Yoshiro Mori, the head of the Tokyo Olympics organizing committee, has resigned after he was criticized for making "inappropriate" remarks about women. He said women "talk too much" and that meetings with many female board directors would "take a lot of time."
Coming from an 83-year-old Japanese man, you might think this could be a one-time incident, rather than a widespread issue, but sexism has been a huge talking point in sports for a long time. Incidents like this occur almost daily with varying degrees of outrageousness.
In one of the most disgusting incidences of sexism and sexual assault, Hope Solo, the former U.S. women’s national football team goalkeeper, accused ex-FIFA Chairman Sepp Blatter of assaulting her at the FIFA Ballon d’Or awards ceremony in January 2013. She claimed Blatter grabbed her behind seconds before they both went on stage.
Now imagine, in one of football’s most prestigious nights, the world football’s boss sexually assaults one of the sport’s most prestigious names. It seems unbelievable that this kind of blatant offense might take place in such an event among such people. But, you forget something, that the prestigious football player that night was a woman and the boss of football was an old man.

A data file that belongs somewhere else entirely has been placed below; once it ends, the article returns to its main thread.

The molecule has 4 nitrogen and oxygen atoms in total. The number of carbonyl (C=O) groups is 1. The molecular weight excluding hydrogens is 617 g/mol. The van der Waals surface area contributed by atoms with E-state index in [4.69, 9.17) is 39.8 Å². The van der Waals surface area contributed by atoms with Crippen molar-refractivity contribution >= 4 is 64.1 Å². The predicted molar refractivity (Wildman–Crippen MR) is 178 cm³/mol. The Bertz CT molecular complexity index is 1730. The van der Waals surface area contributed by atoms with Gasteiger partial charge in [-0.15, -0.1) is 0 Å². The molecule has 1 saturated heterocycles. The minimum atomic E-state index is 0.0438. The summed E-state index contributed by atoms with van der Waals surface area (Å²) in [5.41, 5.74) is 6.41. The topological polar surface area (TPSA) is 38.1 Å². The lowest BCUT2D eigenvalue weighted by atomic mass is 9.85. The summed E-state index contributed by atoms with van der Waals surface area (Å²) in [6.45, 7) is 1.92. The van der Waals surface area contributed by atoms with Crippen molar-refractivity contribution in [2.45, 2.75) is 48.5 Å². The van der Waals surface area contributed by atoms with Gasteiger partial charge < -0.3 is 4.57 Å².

As someone working as a columnist for almost 10 years, I have interviewed and observed a variety of people in sports and I can assure you that there is a sexism epidemic in sports.
In the BBC Elite British Sportswomen's survey last year, 65% of respondents had suffered sexism, but only 10% reported it. The figures have worsened over the past five years since the last survey was carried out. In 2015, 41% had suffered sexism, with only 7% reporting it.
I do believe that the old men dominating administrative roles are the main cause of this problem. This is not to say that there are other factors such as education and culture, but it is for sure the elites of the football administration are at the center of this issue. Their silent acceptance of sexism in sports and inactivity to combat it encourages sexism as it implies there will not be consequences.
That is why I find it very meaningful that Japan puts a woman, Seiko Hashimoto, in charge of the Tokyo Olympics after sexist remarks by the ex-chief. Positive discrimination towards women is a moral duty in these kinds of issues as historically they have been subject to unbearable negative discrimination.
Another suggestion – although definitely not a moral duty to do so – could be to increase the number of women on sports boards to the majority level. We have tried having "all-men" boards for more than a century and it brought us countless instances of corruption, nepotism, sexism and scandals. Now, I cannot help but think how sports would be if women were mostly in charge. After giving so much credit to men, after all, they have done, I guess we can give this idea a try.
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